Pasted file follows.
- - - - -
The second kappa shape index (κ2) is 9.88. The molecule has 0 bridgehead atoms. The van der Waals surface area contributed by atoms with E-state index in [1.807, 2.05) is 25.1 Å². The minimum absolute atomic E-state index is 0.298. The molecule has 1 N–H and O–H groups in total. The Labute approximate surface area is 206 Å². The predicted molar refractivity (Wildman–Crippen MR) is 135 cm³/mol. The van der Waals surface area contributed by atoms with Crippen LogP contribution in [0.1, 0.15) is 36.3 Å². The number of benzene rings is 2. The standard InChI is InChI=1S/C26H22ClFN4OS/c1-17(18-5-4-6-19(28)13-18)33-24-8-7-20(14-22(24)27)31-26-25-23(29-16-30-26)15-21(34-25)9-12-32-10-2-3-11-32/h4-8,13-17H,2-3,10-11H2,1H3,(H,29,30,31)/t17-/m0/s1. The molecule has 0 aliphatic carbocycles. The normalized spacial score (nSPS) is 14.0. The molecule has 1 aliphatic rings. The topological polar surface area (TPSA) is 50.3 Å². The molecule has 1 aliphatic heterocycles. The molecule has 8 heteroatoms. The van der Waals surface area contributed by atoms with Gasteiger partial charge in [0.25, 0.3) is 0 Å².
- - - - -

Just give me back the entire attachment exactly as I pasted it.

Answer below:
The second kappa shape index (κ2) is 9.88. The molecule has 0 bridgehead atoms. The van der Waals surface area contributed by atoms with E-state index in [1.807, 2.05) is 25.1 Å². The minimum absolute atomic E-state index is 0.298. The molecule has 1 N–H and O–H groups in total. The Labute approximate surface area is 206 Å². The predicted molar refractivity (Wildman–Crippen MR) is 135 cm³/mol. The van der Waals surface area contributed by atoms with Crippen LogP contribution in [0.1, 0.15) is 36.3 Å². The number of benzene rings is 2. The standard InChI is InChI=1S/C26H22ClFN4OS/c1-17(18-5-4-6-19(28)13-18)33-24-8-7-20(14-22(24)27)31-26-25-23(29-16-30-26)15-21(34-25)9-12-32-10-2-3-11-32/h4-8,13-17H,2-3,10-11H2,1H3,(H,29,30,31)/t17-/m0/s1. The molecule has 0 aliphatic carbocycles. The normalized spacial score (nSPS) is 14.0. The molecule has 1 aliphatic rings. The topological polar surface area (TPSA) is 50.3 Å². The molecule has 1 aliphatic heterocycles. The molecule has 8 heteroatoms. The van der Waals surface area contributed by atoms with Gasteiger partial charge in [0.25, 0.3) is 0 Å².